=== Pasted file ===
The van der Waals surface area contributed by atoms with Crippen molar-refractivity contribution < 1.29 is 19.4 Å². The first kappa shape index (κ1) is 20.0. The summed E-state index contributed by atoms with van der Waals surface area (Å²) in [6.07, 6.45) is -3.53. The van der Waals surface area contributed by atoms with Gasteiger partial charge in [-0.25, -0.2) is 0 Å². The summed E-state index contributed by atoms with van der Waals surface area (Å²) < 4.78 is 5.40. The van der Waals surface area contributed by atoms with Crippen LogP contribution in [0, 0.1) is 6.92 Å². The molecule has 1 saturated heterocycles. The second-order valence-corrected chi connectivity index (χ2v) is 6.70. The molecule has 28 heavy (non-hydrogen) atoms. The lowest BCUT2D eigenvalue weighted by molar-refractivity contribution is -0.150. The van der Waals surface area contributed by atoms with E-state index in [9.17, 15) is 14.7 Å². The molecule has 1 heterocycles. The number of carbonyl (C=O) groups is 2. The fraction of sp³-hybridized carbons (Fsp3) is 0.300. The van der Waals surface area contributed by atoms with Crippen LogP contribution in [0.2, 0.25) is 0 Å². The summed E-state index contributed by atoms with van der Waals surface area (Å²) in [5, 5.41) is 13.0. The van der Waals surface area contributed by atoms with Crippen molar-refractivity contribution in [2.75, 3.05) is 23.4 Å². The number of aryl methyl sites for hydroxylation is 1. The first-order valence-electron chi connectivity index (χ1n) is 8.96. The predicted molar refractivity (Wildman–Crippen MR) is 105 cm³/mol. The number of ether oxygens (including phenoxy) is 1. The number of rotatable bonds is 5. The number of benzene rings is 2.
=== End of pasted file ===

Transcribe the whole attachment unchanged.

The van der Waals surface area contributed by atoms with Crippen molar-refractivity contribution < 1.29 is 19.4 Å². The first kappa shape index (κ1) is 20.0. The summed E-state index contributed by atoms with van der Waals surface area (Å²) in [6.07, 6.45) is -3.53. The van der Waals surface area contributed by atoms with Gasteiger partial charge in [-0.25, -0.2) is 0 Å². The summed E-state index contributed by atoms with van der Waals surface area (Å²) < 4.78 is 5.40. The van der Waals surface area contributed by atoms with Crippen LogP contribution in [0, 0.1) is 6.92 Å². The molecule has 1 saturated heterocycles. The second-order valence-corrected chi connectivity index (χ2v) is 6.70. The molecule has 28 heavy (non-hydrogen) atoms. The lowest BCUT2D eigenvalue weighted by molar-refractivity contribution is -0.150. The van der Waals surface area contributed by atoms with E-state index in [9.17, 15) is 14.7 Å². The molecule has 1 heterocycles. The number of carbonyl (C=O) groups is 2. The fraction of sp³-hybridized carbons (Fsp3) is 0.300. The van der Waals surface area contributed by atoms with Crippen LogP contribution in [0.2, 0.25) is 0 Å². The summed E-state index contributed by atoms with van der Waals surface area (Å²) in [5, 5.41) is 13.0. The van der Waals surface area contributed by atoms with Crippen molar-refractivity contribution in [2.75, 3.05) is 23.4 Å². The number of aryl methyl sites for hydroxylation is 1. The first-order valence-electron chi connectivity index (χ1n) is 8.96. The predicted molar refractivity (Wildman–Crippen MR) is 105 cm³/mol. The number of ether oxygens (including phenoxy) is 1. The number of rotatable bonds is 5. The number of benzene rings is 2.